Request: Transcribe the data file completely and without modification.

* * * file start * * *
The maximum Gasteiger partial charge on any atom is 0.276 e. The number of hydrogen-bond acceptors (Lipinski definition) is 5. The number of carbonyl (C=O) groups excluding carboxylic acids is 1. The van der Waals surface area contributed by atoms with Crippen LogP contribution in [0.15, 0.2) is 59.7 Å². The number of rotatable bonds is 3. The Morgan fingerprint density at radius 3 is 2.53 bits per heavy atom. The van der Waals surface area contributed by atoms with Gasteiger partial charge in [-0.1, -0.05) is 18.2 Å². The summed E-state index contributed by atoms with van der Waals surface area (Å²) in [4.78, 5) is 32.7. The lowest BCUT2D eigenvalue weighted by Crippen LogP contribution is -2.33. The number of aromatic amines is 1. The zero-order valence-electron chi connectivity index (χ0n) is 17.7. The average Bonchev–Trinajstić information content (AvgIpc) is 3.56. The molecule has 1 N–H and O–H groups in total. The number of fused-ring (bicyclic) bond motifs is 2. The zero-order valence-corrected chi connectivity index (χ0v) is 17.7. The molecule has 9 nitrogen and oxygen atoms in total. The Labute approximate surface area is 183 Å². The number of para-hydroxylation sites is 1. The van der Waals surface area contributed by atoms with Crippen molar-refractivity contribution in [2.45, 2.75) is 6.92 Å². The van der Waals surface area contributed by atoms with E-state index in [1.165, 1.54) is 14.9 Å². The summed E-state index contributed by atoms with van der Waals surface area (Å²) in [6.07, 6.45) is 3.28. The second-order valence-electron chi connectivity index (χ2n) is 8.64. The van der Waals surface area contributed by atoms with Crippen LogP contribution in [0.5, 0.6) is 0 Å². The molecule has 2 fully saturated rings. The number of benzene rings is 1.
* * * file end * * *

The maximum Gasteiger partial charge on any atom is 0.276 e. The number of hydrogen-bond acceptors (Lipinski definition) is 5. The number of carbonyl (C=O) groups excluding carboxylic acids is 1. The van der Waals surface area contributed by atoms with Crippen LogP contribution in [0.15, 0.2) is 59.7 Å². The number of rotatable bonds is 3. The Morgan fingerprint density at radius 3 is 2.53 bits per heavy atom. The van der Waals surface area contributed by atoms with Gasteiger partial charge in [-0.1, -0.05) is 18.2 Å². The summed E-state index contributed by atoms with van der Waals surface area (Å²) in [4.78, 5) is 32.7. The lowest BCUT2D eigenvalue weighted by Crippen LogP contribution is -2.33. The number of aromatic amines is 1. The zero-order valence-electron chi connectivity index (χ0n) is 17.7. The average Bonchev–Trinajstić information content (AvgIpc) is 3.56. The molecule has 1 N–H and O–H groups in total. The number of fused-ring (bicyclic) bond motifs is 2. The zero-order valence-corrected chi connectivity index (χ0v) is 17.7. The molecule has 9 nitrogen and oxygen atoms in total. The Labute approximate surface area is 183 Å². The number of para-hydroxylation sites is 1. The van der Waals surface area contributed by atoms with Crippen molar-refractivity contribution in [2.45, 2.75) is 6.92 Å². The van der Waals surface area contributed by atoms with E-state index in [1.165, 1.54) is 14.9 Å². The summed E-state index contributed by atoms with van der Waals surface area (Å²) in [6.07, 6.45) is 3.28. The second-order valence-electron chi connectivity index (χ2n) is 8.64. The van der Waals surface area contributed by atoms with Crippen LogP contribution in [0.5, 0.6) is 0 Å². The molecule has 2 fully saturated rings. The number of benzene rings is 1.